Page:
Does Dirt Get Old?

@hofferp (4739)
United States
March 19, 2010 12:01am CST
Two years ago, I bought 10 planters to grow vegetables -- tomatoes, carrots, broccoli, cauliflower, onions, etc. Amongst the wind, the 100-degree temperatures, lack of watering and the wildlife, nothing grew, but the onions. Last summer, I just planted two tomato plants in my flower bed. I had tomatoes until the winter. I'm thinking about trying the planters again to raise vegetable and herbs. My question is should I dump the old soil and start fresh or should I just mix some fresh gardening soil in with what's there. Would you add any fertilizer or other material? I've moved the planters to the east side of the house to protect them from most of the wind and to make it more difficult for the wildlife to get to them. Any other suggestions, besides water them more this time?
1 person likes this
5 responses
• Germany
20 Mar 10
Its good that you opened this discussion, hofferp. As the weather is getting nicer, i checked the basement for the planters. My mom in law left a few, years ago and now the soil looks similar to cement powder. All so dry bec they were kept inside. Thanks for opening up this topic, now i know what to do with those old dirt!
@hofferp (4739)
• United States
20 Mar 10
Yeah, maybe we'll both have great gardens this year. Thanks for your reply.
• Germany
20 Mar 10
hehehe i hope to be industrious this year working on our garden! lol My mom in law was great in gardening. She passed away 3 years ago and who else has to maintain it? My husband don't do gardening. My bro in law said it is not his thing. My daughter just turned 6 and i dont expect her to help. We are only 4 living in this 5 door apartment-typed House. Poor me is left without a choice. But i tried to get the plants, flowers, and trees in its original shape and size every year. What i find a pain to trim is the Fence! Our fence are plants lined up in a fashion to fence the back garden in. It takes big biceps & triceps to trim it to shape! can you share how you keep those vegetables growing? My last try were all eaten by snails.
@hofferp (4739)
• United States
21 Mar 10
I wish I could be of help. Last year, all I planted was tomatoes, because the year before, nothing grew, and what did grow, the rabbits and the deer ate (except for the onions, they grew). I had plenty of tomatoes and I didn't do anything special this time, except chase away the rock squirrels. If I were you, in anticipation of the snails, I might treat the ground for snails before I started my garden. But I would want to make sure that the snail bait wouldn't affect my vegetables. I'd ask a sales person, but then they're not always the best source of information. You might want to ask the gardeners here on MyLot. There seems to be some pretty knowledgeable folks here. I'd recommend that too. Good luck with your garden!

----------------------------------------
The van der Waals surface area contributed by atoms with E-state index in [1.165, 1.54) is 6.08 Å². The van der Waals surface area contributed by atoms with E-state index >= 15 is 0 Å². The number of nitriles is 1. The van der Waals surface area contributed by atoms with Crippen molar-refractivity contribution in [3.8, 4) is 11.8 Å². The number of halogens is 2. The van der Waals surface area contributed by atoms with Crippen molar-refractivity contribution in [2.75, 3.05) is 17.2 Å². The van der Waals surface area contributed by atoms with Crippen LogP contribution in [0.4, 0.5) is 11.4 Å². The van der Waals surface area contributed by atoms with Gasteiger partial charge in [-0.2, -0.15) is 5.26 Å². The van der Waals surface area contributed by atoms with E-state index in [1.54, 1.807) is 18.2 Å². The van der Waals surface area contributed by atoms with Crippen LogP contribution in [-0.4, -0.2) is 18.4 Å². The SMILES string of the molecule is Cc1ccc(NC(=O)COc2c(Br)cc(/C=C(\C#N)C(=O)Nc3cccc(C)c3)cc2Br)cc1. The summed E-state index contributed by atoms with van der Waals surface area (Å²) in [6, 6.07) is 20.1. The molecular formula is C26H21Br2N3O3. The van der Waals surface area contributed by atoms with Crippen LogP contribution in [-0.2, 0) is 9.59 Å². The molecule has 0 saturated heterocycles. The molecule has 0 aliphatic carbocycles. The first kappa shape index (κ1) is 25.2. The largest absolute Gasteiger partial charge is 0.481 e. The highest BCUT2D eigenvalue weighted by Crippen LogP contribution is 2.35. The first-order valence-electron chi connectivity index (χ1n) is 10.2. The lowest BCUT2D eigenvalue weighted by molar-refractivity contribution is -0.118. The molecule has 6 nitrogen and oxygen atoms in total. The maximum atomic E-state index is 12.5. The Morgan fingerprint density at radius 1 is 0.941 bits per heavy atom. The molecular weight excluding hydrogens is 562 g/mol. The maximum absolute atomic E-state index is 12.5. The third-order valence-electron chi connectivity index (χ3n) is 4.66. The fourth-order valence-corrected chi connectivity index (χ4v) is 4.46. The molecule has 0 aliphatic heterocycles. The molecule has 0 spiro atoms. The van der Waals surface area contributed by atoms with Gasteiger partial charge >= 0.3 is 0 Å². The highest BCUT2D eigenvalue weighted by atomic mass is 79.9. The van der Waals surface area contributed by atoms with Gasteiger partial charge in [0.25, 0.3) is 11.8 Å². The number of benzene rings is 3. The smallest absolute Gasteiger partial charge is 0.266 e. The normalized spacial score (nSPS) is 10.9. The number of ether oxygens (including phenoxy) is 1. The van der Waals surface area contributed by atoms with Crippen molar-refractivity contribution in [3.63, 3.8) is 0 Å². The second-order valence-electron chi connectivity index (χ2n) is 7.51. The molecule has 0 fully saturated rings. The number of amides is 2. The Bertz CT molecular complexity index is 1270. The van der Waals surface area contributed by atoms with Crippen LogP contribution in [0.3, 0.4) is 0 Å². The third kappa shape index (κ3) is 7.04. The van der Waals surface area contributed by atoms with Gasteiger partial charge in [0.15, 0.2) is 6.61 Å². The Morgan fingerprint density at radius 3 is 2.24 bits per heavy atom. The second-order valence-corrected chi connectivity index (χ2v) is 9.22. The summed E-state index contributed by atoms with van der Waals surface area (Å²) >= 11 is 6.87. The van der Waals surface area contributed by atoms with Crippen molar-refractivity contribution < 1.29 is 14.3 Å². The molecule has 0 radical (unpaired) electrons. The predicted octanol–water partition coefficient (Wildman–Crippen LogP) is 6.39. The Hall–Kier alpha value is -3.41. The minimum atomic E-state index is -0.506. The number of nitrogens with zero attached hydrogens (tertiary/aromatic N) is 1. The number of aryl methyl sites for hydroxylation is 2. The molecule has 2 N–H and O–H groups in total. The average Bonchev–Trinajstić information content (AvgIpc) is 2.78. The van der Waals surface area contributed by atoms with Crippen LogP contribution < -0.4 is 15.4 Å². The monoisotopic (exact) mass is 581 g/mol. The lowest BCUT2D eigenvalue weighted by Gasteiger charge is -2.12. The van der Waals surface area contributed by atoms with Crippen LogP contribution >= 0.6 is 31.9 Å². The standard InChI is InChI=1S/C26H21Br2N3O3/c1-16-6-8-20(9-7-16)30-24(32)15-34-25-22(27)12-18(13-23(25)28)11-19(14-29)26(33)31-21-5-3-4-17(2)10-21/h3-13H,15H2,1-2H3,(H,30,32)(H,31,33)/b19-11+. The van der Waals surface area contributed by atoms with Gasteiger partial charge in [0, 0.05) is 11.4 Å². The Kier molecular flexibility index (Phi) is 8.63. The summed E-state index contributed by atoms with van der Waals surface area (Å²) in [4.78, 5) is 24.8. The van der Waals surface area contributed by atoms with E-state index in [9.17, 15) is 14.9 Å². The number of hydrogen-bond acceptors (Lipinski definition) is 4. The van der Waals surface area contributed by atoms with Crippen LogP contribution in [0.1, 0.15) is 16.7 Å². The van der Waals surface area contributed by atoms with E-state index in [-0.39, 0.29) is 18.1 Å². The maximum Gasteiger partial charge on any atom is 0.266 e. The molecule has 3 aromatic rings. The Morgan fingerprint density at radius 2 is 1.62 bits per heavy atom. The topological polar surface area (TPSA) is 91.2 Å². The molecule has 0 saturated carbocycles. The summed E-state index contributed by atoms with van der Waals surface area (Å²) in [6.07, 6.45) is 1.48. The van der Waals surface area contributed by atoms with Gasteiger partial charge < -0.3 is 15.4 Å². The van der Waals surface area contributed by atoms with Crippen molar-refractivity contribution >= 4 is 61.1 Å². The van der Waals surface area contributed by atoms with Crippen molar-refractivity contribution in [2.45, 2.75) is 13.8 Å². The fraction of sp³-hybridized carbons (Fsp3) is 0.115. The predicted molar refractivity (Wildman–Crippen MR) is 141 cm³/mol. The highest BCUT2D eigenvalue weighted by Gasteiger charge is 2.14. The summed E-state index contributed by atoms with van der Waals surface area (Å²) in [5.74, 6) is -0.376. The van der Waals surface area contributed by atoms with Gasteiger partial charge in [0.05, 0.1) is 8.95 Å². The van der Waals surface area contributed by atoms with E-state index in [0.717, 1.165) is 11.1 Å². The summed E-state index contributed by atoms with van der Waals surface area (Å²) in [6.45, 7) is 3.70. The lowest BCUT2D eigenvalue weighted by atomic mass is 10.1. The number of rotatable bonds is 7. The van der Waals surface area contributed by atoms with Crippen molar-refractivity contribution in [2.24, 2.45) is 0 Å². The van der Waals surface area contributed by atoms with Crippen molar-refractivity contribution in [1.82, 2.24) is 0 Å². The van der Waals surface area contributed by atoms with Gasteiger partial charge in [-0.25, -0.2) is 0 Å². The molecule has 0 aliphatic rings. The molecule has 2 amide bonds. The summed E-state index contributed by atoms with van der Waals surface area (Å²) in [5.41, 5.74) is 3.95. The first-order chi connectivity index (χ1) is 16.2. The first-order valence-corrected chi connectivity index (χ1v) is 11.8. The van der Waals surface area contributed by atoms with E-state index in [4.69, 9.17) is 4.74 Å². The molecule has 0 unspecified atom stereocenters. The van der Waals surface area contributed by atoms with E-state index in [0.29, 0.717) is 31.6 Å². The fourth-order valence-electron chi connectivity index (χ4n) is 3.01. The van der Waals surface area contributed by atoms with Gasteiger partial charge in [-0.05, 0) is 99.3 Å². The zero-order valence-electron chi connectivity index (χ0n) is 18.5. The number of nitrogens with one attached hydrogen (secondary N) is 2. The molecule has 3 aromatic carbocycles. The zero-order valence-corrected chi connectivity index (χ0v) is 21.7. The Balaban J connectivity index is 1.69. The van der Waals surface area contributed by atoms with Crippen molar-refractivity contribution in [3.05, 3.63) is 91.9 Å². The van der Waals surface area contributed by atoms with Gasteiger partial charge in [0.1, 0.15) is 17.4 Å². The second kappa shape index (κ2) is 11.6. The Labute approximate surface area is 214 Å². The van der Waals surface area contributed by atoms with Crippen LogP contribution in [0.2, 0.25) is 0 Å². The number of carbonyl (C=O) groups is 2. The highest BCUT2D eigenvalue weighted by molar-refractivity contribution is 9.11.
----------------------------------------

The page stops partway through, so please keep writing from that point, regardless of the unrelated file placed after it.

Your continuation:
@allknowing (65103)
• India
20 Mar 10
Vegetable growing - Tomatoes are easy to grow in kitchen gardens.
Mixing some fresh soil with the old one would do. If you did not add any fertiliser in the old mud and you got a yield of whatever I don't think you should add it now. The soil mix must have been pretty good and if the new soil is also from the same lot try it without adding any fertilizer. Good Luck
@hofferp (4739)
• United States
20 Mar 10
Thanks. That's what I'll do, just add new dirt and mix it together. Later when I see how the plans are going, I may water them with Miracle Gro or something like that. Again, thanks for your comment.
@dawnald (84147)
• Shingle Springs, California
19 Mar 10
Soil loses nutrients, so I'd imagine in that sense dirt gets old. Might be OK to re-use it if it's only been used once, but at some point I'd either add new soil or add plant food or something.
@hofferp (4739)
• United States
20 Mar 10
Thanks. I'm going to try half new soil with half old soil and plant food and see how it goes this year. I'm going to let my new roommate do the watering, since he volunteered. :}
@harmonee (1236)
• United States
19 Mar 10
Soil can lose nutrients and in theory "go bad". Farmers will rotate which fields get crops planted to give the soil time to recover. Just mix in some new soil with the old and see how it goes. If your plants are still struggling, you can always fertilize later. Good luck!
@hofferp (4739)
• United States
19 Mar 10
I've bought some new garden soil. I'll try a mixture of half and half, and take your advice on the fertilizer. Thanks for your suggestion.
@marguicha (94665)
• Chile
19 Mar 10
Hi, I´d mix the old soil with a new one (probably half and half). I don´t think you will need fertilizer if you are adding good soil. Try to keep the soil loose and do water it. I lost a great part of my vegetables this year because my mom got ill in the hottest days of Summer and I did not water my plats as I should.
@hofferp (4739)
• United States
19 Mar 10
That's kind of what I was thinking about doing. I didn't want to have to throw away all the dirt, if I didn't have to. Thanks for the suggestion and have a good day.